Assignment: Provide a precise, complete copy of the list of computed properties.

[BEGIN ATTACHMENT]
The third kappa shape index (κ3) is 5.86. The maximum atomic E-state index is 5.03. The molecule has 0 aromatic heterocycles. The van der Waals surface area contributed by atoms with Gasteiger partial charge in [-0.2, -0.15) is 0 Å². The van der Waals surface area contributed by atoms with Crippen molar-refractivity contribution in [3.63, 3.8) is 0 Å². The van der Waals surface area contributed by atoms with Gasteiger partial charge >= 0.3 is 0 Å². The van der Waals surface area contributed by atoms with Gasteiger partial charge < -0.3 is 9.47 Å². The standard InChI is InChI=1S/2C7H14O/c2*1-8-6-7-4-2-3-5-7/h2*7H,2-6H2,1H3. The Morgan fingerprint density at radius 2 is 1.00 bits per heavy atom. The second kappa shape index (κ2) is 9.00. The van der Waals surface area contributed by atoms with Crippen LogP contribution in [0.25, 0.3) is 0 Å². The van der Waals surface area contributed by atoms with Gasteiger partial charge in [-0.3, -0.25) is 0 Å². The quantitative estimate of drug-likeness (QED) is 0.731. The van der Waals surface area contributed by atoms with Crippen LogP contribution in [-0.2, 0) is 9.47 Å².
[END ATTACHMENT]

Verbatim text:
The third kappa shape index (κ3) is 5.86. The maximum atomic E-state index is 5.03. The molecule has 0 aromatic heterocycles. The van der Waals surface area contributed by atoms with Gasteiger partial charge in [-0.2, -0.15) is 0 Å². The van der Waals surface area contributed by atoms with Crippen molar-refractivity contribution in [3.63, 3.8) is 0 Å². The van der Waals surface area contributed by atoms with Gasteiger partial charge >= 0.3 is 0 Å². The van der Waals surface area contributed by atoms with Gasteiger partial charge < -0.3 is 9.47 Å². The standard InChI is InChI=1S/2C7H14O/c2*1-8-6-7-4-2-3-5-7/h2*7H,2-6H2,1H3. The Morgan fingerprint density at radius 2 is 1.00 bits per heavy atom. The second kappa shape index (κ2) is 9.00. The van der Waals surface area contributed by atoms with Crippen LogP contribution in [0.25, 0.3) is 0 Å². The van der Waals surface area contributed by atoms with Gasteiger partial charge in [-0.3, -0.25) is 0 Å². The quantitative estimate of drug-likeness (QED) is 0.731. The van der Waals surface area contributed by atoms with Crippen LogP contribution in [-0.2, 0) is 9.47 Å².